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Video: How to use DaisyTrail

Posted: 30th January 2012   Category: How to's   By: jogaskin

Hi everyone,

We thought it was about time we made a video to show new and existing members how to find your way around the DaisyTrail website and get the most out of it.

This short video will show you how to:

  • Log in to the site
  • Use the community pages (including the forums and how to subscribe to a thread)
  • Edit your profile (including subscribing to emails, changing your profile picture, emailing another member and checking your order history)
  • Use the gallery and upload your designs
  • Enter the challenges
  • Download a free kit

We hope you like it!

Thanks,
Jo

6 Comments



AND THE WINNER IS.......

Posted: 27th January 2012   Category: DaisyTrail News   By: jogaskin

...Susan Griffiths-parker!

Congratulations - you have won a copy of CraftArtist Platinum!

We were absolutely amazed with Susan's page - you almost feel like you're in the storm reading the book with her grandson! Fantastic use of the cutout studio too, WELL DONE :-)

Happy Friday everyone,

Jo

 

 

8 Comments



Tommy's case study - Harriet & Amelia

Posted: 25th January 2012   Category: DaisyTrail News   By: jogaskin

Hi everyone,

We really appreciate all the support we've had from you all so far with our fundraising for Tommy's, we really could not hit our target without you!

To put all the fundraising into context, we thought we'd share with you the story of a family that have been helped by Tommy's.

Harriet & baby AmeliaHarriet Phillips from London went through a very difficult pregnancy with twins five years ago.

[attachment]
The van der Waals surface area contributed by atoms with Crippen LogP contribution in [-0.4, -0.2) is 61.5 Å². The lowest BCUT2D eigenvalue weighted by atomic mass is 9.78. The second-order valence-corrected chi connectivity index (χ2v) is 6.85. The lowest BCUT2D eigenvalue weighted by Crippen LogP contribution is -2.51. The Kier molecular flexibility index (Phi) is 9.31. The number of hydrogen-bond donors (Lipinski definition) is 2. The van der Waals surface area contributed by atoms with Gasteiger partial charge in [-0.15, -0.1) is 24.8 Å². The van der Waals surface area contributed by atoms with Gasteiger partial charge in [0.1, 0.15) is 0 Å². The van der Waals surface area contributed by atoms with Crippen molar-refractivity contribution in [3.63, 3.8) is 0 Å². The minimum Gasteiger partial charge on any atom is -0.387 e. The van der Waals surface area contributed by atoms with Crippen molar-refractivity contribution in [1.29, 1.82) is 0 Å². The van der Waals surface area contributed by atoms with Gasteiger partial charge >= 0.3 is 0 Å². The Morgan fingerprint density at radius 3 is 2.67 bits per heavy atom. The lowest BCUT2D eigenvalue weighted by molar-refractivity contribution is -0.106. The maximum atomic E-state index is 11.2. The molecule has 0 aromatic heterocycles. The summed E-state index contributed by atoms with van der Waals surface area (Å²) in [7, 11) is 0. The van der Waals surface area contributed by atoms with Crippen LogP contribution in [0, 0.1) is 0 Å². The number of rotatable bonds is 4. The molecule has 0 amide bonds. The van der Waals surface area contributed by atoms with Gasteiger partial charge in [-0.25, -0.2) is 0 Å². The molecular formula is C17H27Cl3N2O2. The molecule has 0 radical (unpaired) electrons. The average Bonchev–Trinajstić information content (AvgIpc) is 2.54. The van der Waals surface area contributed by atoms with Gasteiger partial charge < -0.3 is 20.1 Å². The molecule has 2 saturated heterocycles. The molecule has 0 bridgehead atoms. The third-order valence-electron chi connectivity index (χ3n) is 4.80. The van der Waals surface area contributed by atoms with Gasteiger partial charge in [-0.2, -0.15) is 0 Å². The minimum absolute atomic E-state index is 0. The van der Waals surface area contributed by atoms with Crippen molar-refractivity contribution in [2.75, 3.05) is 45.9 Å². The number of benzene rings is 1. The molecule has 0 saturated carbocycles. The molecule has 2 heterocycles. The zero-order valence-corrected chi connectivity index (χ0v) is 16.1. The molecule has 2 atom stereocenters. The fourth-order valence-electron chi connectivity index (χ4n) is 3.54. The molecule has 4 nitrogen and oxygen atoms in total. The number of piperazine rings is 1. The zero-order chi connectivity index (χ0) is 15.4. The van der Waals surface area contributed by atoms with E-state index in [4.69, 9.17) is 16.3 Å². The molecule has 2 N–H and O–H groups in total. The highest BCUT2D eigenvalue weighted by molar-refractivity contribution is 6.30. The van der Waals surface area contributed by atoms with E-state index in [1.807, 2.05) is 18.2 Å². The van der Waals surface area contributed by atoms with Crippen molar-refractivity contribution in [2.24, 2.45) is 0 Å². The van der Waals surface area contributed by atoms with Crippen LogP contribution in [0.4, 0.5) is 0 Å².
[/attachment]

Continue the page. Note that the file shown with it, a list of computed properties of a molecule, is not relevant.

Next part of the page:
After losing one daughter, Liberty, part way through her pregnancy, she was desperate to do everything she could to make sure her second child, Amelia, survived and was born healthy.

Harriet shares her experience of her pregnancy and birth, and the care she received from hospital and Tommy’s staff throughout:

“After trying to get pregnant for four years, I fell pregnant with twins after IVF. It wasn’t an easy pregnancy to start with – a bleeding disorder meant I had to have plasma injections every 3/4 days. However, immediately after my 19 week scan, I saw my consultant.

“He gave me some devastating news – he explained that I was dilated and that my pregnancy would probably not progress.

“As I stood up from the examination bed, my water broke and I was rushed to the labour ward. Doctors told me to expect to give birth to both babies and they wouldn’t survive. One of my girls, Liberty had died. The other, Amelia, was still struggling on.

“After a few days, I still hadn’t laboured and I was in a serious risk of infection. The doctors decided that they would have to inject me with drugs to bring on labour. This would cause both babies to be born, leaving very little chance that Amelia would survive. I insisted they let me try to push Liberty out naturally. I asked them to leave me for 10 minutes to try. With every will and energy I had left, I focused and tried so hard to push her out, and honestly, by some miracle, I managed to do so.

“We spent a few minutes saying goodbye to Liberty.

“I was warned that I would shortly enter labour with Amelia, but a few minutes, then hours, then days passed. This was when I was taken to see Andy Shennan, Tommy’s consultant Obstetrician. He was delighted and amazed to announce that my cervix had closed and it was not visible that I had given birth. It looked like a normal single pregnancy.